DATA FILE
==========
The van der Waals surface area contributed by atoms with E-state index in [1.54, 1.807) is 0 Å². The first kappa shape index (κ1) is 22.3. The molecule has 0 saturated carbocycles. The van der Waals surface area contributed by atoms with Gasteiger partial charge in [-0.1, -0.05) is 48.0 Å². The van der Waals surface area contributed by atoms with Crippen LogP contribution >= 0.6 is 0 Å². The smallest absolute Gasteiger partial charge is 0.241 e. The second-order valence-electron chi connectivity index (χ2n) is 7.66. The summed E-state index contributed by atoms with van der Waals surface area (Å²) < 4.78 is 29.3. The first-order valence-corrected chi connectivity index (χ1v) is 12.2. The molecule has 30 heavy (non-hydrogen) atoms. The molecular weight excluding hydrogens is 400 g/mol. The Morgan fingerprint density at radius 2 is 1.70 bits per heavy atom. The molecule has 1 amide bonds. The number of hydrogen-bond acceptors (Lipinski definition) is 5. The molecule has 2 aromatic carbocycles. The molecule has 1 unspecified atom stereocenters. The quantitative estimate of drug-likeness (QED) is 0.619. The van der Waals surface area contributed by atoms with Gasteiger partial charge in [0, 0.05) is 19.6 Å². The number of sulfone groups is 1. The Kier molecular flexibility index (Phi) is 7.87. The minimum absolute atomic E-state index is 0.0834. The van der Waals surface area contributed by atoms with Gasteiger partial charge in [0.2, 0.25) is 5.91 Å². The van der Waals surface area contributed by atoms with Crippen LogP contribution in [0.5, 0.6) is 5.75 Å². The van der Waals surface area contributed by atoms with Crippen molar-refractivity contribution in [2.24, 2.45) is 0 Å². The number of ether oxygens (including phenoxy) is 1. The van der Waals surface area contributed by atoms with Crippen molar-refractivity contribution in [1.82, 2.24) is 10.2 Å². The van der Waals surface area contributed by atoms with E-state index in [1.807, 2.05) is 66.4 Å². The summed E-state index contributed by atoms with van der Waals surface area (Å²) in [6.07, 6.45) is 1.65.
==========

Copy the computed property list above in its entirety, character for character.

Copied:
The van der Waals surface area contributed by atoms with E-state index in [1.54, 1.807) is 0 Å². The first kappa shape index (κ1) is 22.3. The molecule has 0 saturated carbocycles. The van der Waals surface area contributed by atoms with Gasteiger partial charge in [-0.1, -0.05) is 48.0 Å². The van der Waals surface area contributed by atoms with Crippen LogP contribution >= 0.6 is 0 Å². The smallest absolute Gasteiger partial charge is 0.241 e. The second-order valence-electron chi connectivity index (χ2n) is 7.66. The summed E-state index contributed by atoms with van der Waals surface area (Å²) < 4.78 is 29.3. The first-order valence-corrected chi connectivity index (χ1v) is 12.2. The molecule has 30 heavy (non-hydrogen) atoms. The molecular weight excluding hydrogens is 400 g/mol. The Morgan fingerprint density at radius 2 is 1.70 bits per heavy atom. The molecule has 1 amide bonds. The number of hydrogen-bond acceptors (Lipinski definition) is 5. The molecule has 2 aromatic carbocycles. The molecule has 1 unspecified atom stereocenters. The quantitative estimate of drug-likeness (QED) is 0.619. The van der Waals surface area contributed by atoms with Gasteiger partial charge in [0, 0.05) is 19.6 Å². The number of sulfone groups is 1. The Kier molecular flexibility index (Phi) is 7.87. The minimum absolute atomic E-state index is 0.0834. The van der Waals surface area contributed by atoms with Gasteiger partial charge in [0.2, 0.25) is 5.91 Å². The van der Waals surface area contributed by atoms with Crippen LogP contribution in [0.5, 0.6) is 5.75 Å². The van der Waals surface area contributed by atoms with Crippen molar-refractivity contribution in [2.24, 2.45) is 0 Å². The number of ether oxygens (including phenoxy) is 1. The van der Waals surface area contributed by atoms with Crippen molar-refractivity contribution in [1.82, 2.24) is 10.2 Å². The van der Waals surface area contributed by atoms with E-state index in [1.807, 2.05) is 66.4 Å². The summed E-state index contributed by atoms with van der Waals surface area (Å²) in [6.07, 6.45) is 1.65.